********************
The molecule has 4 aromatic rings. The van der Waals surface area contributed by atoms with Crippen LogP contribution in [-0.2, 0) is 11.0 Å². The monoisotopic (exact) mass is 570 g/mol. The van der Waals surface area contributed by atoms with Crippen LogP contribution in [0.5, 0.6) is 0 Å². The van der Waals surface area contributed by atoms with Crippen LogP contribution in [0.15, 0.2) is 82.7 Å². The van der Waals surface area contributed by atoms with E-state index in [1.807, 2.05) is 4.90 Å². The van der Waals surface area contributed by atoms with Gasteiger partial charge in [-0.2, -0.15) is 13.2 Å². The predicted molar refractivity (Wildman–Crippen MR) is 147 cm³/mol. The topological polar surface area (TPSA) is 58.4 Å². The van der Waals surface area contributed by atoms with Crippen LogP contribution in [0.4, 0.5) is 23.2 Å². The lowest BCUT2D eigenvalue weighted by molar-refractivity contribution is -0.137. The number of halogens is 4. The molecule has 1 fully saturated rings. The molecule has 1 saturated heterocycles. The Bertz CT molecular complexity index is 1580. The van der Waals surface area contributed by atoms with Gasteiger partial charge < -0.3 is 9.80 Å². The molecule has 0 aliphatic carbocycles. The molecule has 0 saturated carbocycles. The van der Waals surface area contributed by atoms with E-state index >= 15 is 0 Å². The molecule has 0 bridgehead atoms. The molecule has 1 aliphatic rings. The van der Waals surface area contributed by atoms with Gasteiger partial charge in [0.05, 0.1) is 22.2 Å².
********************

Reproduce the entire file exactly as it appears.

The molecule has 4 aromatic rings. The van der Waals surface area contributed by atoms with Crippen LogP contribution in [-0.2, 0) is 11.0 Å². The monoisotopic (exact) mass is 570 g/mol. The van der Waals surface area contributed by atoms with Crippen LogP contribution in [0.5, 0.6) is 0 Å². The van der Waals surface area contributed by atoms with Crippen LogP contribution in [0.15, 0.2) is 82.7 Å². The van der Waals surface area contributed by atoms with E-state index in [1.807, 2.05) is 4.90 Å². The van der Waals surface area contributed by atoms with Gasteiger partial charge in [-0.2, -0.15) is 13.2 Å². The predicted molar refractivity (Wildman–Crippen MR) is 147 cm³/mol. The topological polar surface area (TPSA) is 58.4 Å². The van der Waals surface area contributed by atoms with Crippen LogP contribution in [0.4, 0.5) is 23.2 Å². The lowest BCUT2D eigenvalue weighted by molar-refractivity contribution is -0.137. The number of halogens is 4. The molecule has 1 fully saturated rings. The molecule has 1 saturated heterocycles. The Bertz CT molecular complexity index is 1580. The van der Waals surface area contributed by atoms with Gasteiger partial charge < -0.3 is 9.80 Å². The molecule has 0 aliphatic carbocycles. The molecule has 0 saturated carbocycles. The van der Waals surface area contributed by atoms with E-state index >= 15 is 0 Å². The molecule has 0 bridgehead atoms. The molecule has 1 aliphatic rings. The van der Waals surface area contributed by atoms with Gasteiger partial charge in [0.05, 0.1) is 22.2 Å².